For the second successive season the Champions representing the English Premier League – the self-styled and much-bragged “World’s Greatest, Highest Quality & Most Competitive” domestic football competition – have found themselves humiliated on the European Champions League stage, falling embarrassingly at the very first hurdle that is the ECL Group Stage.
Last season saw an arrogant and complacent Man Utd fail to emerge from their customary hand-picked group; their only victories coming against group minnows Otelul Galati as they amassed a measly total of just 3pts from their four encounters with Benfica and FC Basel. Their mega-bucks ‘noisy neighbours’ Man City also fell at the first stage of their debut ECL campaign, although they did have to contend with a group containing eventual Finalists FC Bayern, a resurgent Napoli and the wily Spaniards Villareal.
But this season Man City managed to achieve what many thought an impossible task, namely surpassing their previous levels of ineptness in Europe’s premier club competition?! Despite their lofty status as newly-crowned EPL Champions, City’s anonymous European record compromised their all-important co-efficient and saw them somewhat unfortunately drawn alongside Real Madrid, Borussia Dortmund and Ajax in the so-called ‘Group of Champions’….being that all four clubs were champions of their respective domestic leagues. No-one could deny that City had been dealt a brutal hand by the Gods, but to collect an appalling total of just 3pts from their six fixtures without a solitary victory is simply unacceptable for a club boasting City’s ambitions and, more importantly, their financial muscle!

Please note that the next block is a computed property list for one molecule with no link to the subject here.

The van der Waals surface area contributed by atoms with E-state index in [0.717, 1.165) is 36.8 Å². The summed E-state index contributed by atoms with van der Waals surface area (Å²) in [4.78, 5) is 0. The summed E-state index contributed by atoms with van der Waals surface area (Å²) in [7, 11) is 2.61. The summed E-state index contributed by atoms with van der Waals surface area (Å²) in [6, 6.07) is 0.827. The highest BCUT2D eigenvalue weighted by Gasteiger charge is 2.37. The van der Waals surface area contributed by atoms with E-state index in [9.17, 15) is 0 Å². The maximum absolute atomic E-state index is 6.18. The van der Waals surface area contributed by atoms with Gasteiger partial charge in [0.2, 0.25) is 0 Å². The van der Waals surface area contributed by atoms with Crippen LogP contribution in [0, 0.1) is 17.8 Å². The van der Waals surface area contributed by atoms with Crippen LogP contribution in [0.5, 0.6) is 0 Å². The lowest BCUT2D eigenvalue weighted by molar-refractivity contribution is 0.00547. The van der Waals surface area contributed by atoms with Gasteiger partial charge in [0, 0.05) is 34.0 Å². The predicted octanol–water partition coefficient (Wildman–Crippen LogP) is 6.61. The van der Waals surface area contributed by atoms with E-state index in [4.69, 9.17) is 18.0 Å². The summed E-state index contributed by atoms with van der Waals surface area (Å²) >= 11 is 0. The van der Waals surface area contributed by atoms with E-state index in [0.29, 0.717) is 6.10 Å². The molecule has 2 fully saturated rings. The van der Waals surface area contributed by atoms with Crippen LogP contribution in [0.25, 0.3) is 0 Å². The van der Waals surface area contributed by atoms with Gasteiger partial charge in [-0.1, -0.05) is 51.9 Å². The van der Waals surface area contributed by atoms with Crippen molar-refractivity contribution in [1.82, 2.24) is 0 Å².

Some City sympathisers and EPL apologies have highlighted the struggles of Sir Alex Ferguson and Man Utd during their early forays into the ECL, and Sir Alex has regularly admitted his frustration and disappointment that Man Utd have won just two European Cups during his quarter of a century stewardship. It is an undeniably poor return for Man Utd’s status as a European powerhouse, their resources and the fact that a relaxing of the qualification rules has seen them regularly participate in the competition. Many observers would perhaps mischievously suggest that of Utd’s four appearances in the ECL Final they have probably only deservedly won the trophy on one occasion, and I’m quite sure that Chelsea fans would argue that they had the better of that encounter in Moscow. FC Bayern’s nightmares will still be dominated by haunting images of Teddy Sheringham and Ole Gunnar Solskjaer, having comprehensively outplayed Sir Alex’s team in 1999 while nobody would deny the gulf in class during their two maulings at the hands of FC Barcelona.
Yes, Man Utd took a little while to acclimatise to the dizzy heights of European competition, but for me the argument of a club having to gradually feel their way into the ECL is invalid when it comes to Man City. I’m not going to claim Man Utd spent no money at all in establishing themselves as an EPL force and a fairly regular participant in the latter rounds of the ECL, but the sheer speed and weight of investment that has been lavished on Man City makes Chelsea’s record a much more relevant comparison in my opinion.